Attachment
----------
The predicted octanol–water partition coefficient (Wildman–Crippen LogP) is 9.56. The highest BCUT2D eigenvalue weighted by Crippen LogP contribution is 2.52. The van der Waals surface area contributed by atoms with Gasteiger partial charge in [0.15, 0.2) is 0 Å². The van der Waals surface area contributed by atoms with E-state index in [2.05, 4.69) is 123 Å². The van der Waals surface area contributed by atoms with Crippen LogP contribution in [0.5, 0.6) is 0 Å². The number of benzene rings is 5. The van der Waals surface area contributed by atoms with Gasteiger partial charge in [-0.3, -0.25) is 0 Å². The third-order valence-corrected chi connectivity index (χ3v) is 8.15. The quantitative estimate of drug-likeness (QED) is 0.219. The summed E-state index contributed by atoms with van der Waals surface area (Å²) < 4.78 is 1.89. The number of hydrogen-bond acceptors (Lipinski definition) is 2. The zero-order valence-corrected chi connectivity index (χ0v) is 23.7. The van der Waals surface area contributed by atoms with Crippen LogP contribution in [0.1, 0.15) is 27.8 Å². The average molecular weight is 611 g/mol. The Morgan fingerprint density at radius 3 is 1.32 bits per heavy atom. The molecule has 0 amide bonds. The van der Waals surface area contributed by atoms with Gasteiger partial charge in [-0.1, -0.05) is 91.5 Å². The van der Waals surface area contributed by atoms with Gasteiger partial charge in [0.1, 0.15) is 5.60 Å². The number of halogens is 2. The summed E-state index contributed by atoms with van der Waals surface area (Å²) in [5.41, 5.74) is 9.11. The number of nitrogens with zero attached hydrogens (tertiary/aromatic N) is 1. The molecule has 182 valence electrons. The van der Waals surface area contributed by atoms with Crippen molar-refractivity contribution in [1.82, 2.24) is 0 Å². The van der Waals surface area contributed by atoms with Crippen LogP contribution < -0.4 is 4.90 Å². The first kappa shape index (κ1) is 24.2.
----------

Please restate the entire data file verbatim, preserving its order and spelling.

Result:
The predicted octanol–water partition coefficient (Wildman–Crippen LogP) is 9.56. The highest BCUT2D eigenvalue weighted by Crippen LogP contribution is 2.52. The van der Waals surface area contributed by atoms with Gasteiger partial charge in [0.15, 0.2) is 0 Å². The van der Waals surface area contributed by atoms with E-state index in [2.05, 4.69) is 123 Å². The van der Waals surface area contributed by atoms with Crippen LogP contribution in [0.5, 0.6) is 0 Å². The number of benzene rings is 5. The van der Waals surface area contributed by atoms with Gasteiger partial charge in [-0.3, -0.25) is 0 Å². The third-order valence-corrected chi connectivity index (χ3v) is 8.15. The quantitative estimate of drug-likeness (QED) is 0.219. The summed E-state index contributed by atoms with van der Waals surface area (Å²) < 4.78 is 1.89. The number of hydrogen-bond acceptors (Lipinski definition) is 2. The zero-order valence-corrected chi connectivity index (χ0v) is 23.7. The van der Waals surface area contributed by atoms with Crippen LogP contribution in [0.1, 0.15) is 27.8 Å². The average molecular weight is 611 g/mol. The Morgan fingerprint density at radius 3 is 1.32 bits per heavy atom. The molecule has 0 amide bonds. The van der Waals surface area contributed by atoms with Gasteiger partial charge in [-0.1, -0.05) is 91.5 Å². The van der Waals surface area contributed by atoms with Gasteiger partial charge in [0.1, 0.15) is 5.60 Å². The number of halogens is 2. The summed E-state index contributed by atoms with van der Waals surface area (Å²) in [5.41, 5.74) is 9.11. The number of nitrogens with zero attached hydrogens (tertiary/aromatic N) is 1. The molecule has 182 valence electrons. The van der Waals surface area contributed by atoms with Crippen molar-refractivity contribution in [1.82, 2.24) is 0 Å². The van der Waals surface area contributed by atoms with Crippen LogP contribution < -0.4 is 4.90 Å². The first kappa shape index (κ1) is 24.2.